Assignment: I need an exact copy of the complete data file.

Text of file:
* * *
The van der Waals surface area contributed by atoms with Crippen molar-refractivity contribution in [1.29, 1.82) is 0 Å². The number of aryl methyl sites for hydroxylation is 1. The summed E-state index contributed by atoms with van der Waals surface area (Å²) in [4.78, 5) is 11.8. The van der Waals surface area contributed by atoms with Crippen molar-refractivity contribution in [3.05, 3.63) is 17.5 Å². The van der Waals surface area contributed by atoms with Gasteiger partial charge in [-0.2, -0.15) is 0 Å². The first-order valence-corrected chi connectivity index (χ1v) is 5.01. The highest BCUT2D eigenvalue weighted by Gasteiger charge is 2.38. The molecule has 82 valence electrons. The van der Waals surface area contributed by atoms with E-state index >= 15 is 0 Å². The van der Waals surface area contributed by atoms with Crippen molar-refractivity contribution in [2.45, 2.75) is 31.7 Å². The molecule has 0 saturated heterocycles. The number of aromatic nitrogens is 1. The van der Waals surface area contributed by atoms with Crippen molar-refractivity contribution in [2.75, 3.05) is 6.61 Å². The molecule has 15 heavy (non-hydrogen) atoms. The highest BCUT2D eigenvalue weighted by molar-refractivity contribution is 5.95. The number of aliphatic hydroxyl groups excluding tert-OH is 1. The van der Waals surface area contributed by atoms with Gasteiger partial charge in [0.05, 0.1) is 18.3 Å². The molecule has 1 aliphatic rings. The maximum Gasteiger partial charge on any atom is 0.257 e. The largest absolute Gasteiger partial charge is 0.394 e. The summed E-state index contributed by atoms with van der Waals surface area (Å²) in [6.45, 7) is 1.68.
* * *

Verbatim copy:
The van der Waals surface area contributed by atoms with Crippen molar-refractivity contribution in [1.29, 1.82) is 0 Å². The number of aryl methyl sites for hydroxylation is 1. The summed E-state index contributed by atoms with van der Waals surface area (Å²) in [4.78, 5) is 11.8. The van der Waals surface area contributed by atoms with Crippen molar-refractivity contribution in [3.05, 3.63) is 17.5 Å². The van der Waals surface area contributed by atoms with Gasteiger partial charge in [-0.2, -0.15) is 0 Å². The first-order valence-corrected chi connectivity index (χ1v) is 5.01. The highest BCUT2D eigenvalue weighted by Gasteiger charge is 2.38. The molecule has 82 valence electrons. The van der Waals surface area contributed by atoms with E-state index >= 15 is 0 Å². The van der Waals surface area contributed by atoms with Crippen molar-refractivity contribution in [2.45, 2.75) is 31.7 Å². The molecule has 0 saturated heterocycles. The number of aromatic nitrogens is 1. The van der Waals surface area contributed by atoms with Crippen molar-refractivity contribution in [2.75, 3.05) is 6.61 Å². The molecule has 15 heavy (non-hydrogen) atoms. The highest BCUT2D eigenvalue weighted by molar-refractivity contribution is 5.95. The number of aliphatic hydroxyl groups excluding tert-OH is 1. The van der Waals surface area contributed by atoms with Gasteiger partial charge in [0.05, 0.1) is 18.3 Å². The molecule has 1 aliphatic rings. The maximum Gasteiger partial charge on any atom is 0.257 e. The largest absolute Gasteiger partial charge is 0.394 e. The summed E-state index contributed by atoms with van der Waals surface area (Å²) in [6.45, 7) is 1.68.